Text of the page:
PhD Student, MSc Tom J. Langbehn
What are the evolutionary and ecological mechanisms that govern species range margins?
I work mainly on zooplankton, seabirds and fish in the field of evolutionary ecology and global change biology. I am particularly interested in how individuals, populations and species respond to change and how specific responses through life-history adaptations or species-interactions drive system dynamics.
For my PhD I study "limits to northward range shifts of fish stocks under climate warming".
I will use life history modelling to study key biological mechanisms that may prevent fish stocks from extending their range
northwards, and to assess their consequences for stock productivity, ecosystem dynamics and resilience.
Bio-climatic envelope models commonly predict future distribution of marine organisms based on their thermal range. In a warming ocean, this results typically in a shift of geographic distribution towards higher latitude.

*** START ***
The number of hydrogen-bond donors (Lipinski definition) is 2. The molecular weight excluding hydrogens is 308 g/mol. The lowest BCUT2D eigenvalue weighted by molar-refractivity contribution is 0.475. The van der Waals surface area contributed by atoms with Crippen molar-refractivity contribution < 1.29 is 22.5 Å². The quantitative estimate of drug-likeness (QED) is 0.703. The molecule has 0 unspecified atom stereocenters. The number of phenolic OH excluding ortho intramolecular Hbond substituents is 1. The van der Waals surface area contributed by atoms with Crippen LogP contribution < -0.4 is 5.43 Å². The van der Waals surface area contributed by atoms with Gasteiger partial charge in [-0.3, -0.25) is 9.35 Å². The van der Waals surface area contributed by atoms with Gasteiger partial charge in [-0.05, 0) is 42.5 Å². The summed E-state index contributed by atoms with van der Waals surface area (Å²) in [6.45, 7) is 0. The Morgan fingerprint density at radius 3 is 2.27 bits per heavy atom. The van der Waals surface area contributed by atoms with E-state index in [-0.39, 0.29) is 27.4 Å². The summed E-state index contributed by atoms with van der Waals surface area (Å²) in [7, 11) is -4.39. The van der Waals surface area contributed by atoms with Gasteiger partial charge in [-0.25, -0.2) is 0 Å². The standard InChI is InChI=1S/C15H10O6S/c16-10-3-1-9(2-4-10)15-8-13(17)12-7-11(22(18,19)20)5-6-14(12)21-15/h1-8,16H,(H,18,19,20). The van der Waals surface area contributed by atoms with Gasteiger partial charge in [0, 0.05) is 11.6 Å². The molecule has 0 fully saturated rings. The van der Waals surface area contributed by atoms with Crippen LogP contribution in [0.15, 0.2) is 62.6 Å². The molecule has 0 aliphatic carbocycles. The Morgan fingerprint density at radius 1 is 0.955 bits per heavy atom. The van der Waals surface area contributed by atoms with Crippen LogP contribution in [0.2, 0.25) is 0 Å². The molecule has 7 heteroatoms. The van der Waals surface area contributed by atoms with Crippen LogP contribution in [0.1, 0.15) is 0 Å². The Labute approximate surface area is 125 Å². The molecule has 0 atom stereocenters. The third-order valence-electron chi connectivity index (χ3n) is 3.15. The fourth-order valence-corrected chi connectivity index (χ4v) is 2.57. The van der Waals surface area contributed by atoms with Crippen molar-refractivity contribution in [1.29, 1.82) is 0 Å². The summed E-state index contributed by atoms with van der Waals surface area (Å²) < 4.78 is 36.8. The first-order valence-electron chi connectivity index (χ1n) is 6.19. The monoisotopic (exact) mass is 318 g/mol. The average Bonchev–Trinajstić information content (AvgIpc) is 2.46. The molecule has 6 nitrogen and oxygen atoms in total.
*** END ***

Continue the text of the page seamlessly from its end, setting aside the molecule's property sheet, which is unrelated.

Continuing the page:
However, extreme seasonality in photoperiod at high latitudes is unaffected by climate change and enforces a strong selection pressure shaping life-histories and species interactions. The lightscape in marine pelagic ecosystem creates a landscape of risk and opportunity.
In this context I will study the following research questions:
1. How does extreme seasonality, in particular photoperiod, at high latitudes effect predator-prey interactions of fish and zooplankton and what are implications for species range expansions?
2. Does the light regime in polar marine ecosystems act as a biological barrier for mesopelagic fish through life-history trade-offs between energy acquisition, risk taking and survival?
3. What are the optimal life history strategies of Calanus finmarchicus along a latitudinal gradient?
4. How sensitive are those optimal life history strategies towards increasing temperatures and what are the implications for productivity and distribution patterns of Calanus finmarchicus?
To adress this questions I use and array of state-dependent life history models and dynamic optimization algorithms to find optimal life history strategies.
My project is part of the the EU-training network MARmaED -
Marine Management and Ecosystem Dynamics under Climate Change.